Let’s Fight Fair

Conflict between human beings happens. It happens between adults, between children and even between adults and children. So how do we learn to fight fair?

An article I found from the University of Texas at Austin gives some great ideas on how to have conflict in a ‘fair’ way.

Here are some of their suggestions:

  • Deal with only one issue at a time: Stay focused on only one topic. Focus on that one issue until you have resolved it agree to disagree. Then move to the next issue.
  • Avoid accusations: Like Donna talked about last week, use the ‘I messages’ and talk about how it makes you feel. Refrain from using the word ‘you’ as much as possible.
  • Avoid clamming up: Get the issue out. When you stop communicating about what the issue is it can’t possibly be resolved.  Shutting down or becoming silent doesn’t make the issue go away. Keep talking.  If you need to take a break, do so but commit to coming back and finishing the conversation.

For more suggestions read the whole article from the University of Texas at Austin.

Share your ‘fighting fair’ techniques with us here!

Lori Korthals, M.S.

Mother of three. Lover of all things child development related. Fascinated by temperament and brain development. Professional background with families, child care providers, teachers and community service entities.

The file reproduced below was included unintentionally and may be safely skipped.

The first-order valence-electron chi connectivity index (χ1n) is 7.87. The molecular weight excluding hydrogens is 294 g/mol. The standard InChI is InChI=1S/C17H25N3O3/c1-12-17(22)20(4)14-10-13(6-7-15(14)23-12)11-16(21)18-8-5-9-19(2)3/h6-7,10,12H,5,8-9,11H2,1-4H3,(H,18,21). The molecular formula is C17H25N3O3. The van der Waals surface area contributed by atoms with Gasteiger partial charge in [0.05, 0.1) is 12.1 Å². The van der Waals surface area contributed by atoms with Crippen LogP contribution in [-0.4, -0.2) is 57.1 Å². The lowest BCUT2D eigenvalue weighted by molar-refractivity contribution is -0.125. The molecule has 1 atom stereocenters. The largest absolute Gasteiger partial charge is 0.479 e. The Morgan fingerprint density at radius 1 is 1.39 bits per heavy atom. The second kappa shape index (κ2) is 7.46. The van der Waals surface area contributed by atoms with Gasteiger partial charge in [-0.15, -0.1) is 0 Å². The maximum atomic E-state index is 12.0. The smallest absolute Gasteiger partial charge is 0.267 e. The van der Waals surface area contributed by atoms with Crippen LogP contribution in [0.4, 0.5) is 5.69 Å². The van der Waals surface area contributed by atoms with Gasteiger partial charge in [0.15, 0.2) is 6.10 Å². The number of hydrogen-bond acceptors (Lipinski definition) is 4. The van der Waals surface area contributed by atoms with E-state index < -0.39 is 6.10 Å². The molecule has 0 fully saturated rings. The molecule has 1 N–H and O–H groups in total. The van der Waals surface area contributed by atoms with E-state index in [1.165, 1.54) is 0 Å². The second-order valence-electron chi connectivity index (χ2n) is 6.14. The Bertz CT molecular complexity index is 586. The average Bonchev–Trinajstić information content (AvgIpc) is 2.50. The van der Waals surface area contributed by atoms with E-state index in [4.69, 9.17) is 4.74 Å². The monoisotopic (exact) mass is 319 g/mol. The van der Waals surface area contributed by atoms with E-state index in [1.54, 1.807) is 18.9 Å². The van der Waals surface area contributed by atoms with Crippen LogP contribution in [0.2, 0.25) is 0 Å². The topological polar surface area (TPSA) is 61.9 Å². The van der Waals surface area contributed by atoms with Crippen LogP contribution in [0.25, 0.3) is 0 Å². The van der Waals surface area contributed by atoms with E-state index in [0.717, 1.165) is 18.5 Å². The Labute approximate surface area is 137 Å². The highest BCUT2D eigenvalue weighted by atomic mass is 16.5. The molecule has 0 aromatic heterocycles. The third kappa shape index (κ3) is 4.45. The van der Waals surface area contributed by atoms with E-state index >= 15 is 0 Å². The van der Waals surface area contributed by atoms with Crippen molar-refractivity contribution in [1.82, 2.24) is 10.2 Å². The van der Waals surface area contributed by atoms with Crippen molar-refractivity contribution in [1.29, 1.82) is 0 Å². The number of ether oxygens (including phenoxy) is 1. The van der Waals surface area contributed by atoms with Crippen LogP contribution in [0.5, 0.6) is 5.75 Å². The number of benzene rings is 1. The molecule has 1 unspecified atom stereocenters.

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2 thoughts on “Let’s Fight Fair

  1. For my husband and I Step 4 on the Fair Fighting: Step by Step is critical. With three teens at home and two older children already out of the house it often feels like most of the time we are playing tag team between doctor’s appointments, sporting events, work, school and long distance communication with our older children. The hurried few minutes between activities, in general, is not a good time to air differences. Setting time aside to discuss topics that are accompanied by strong emotions communicates to each other that not only is the topic important but so it the other person.

  2. You are so right – it’s not productive to air differences when we are tired, hungry, or in a hurry. Arranging a calm time for the discussion will put you on the path to resolving the issue.
    Donna Donald

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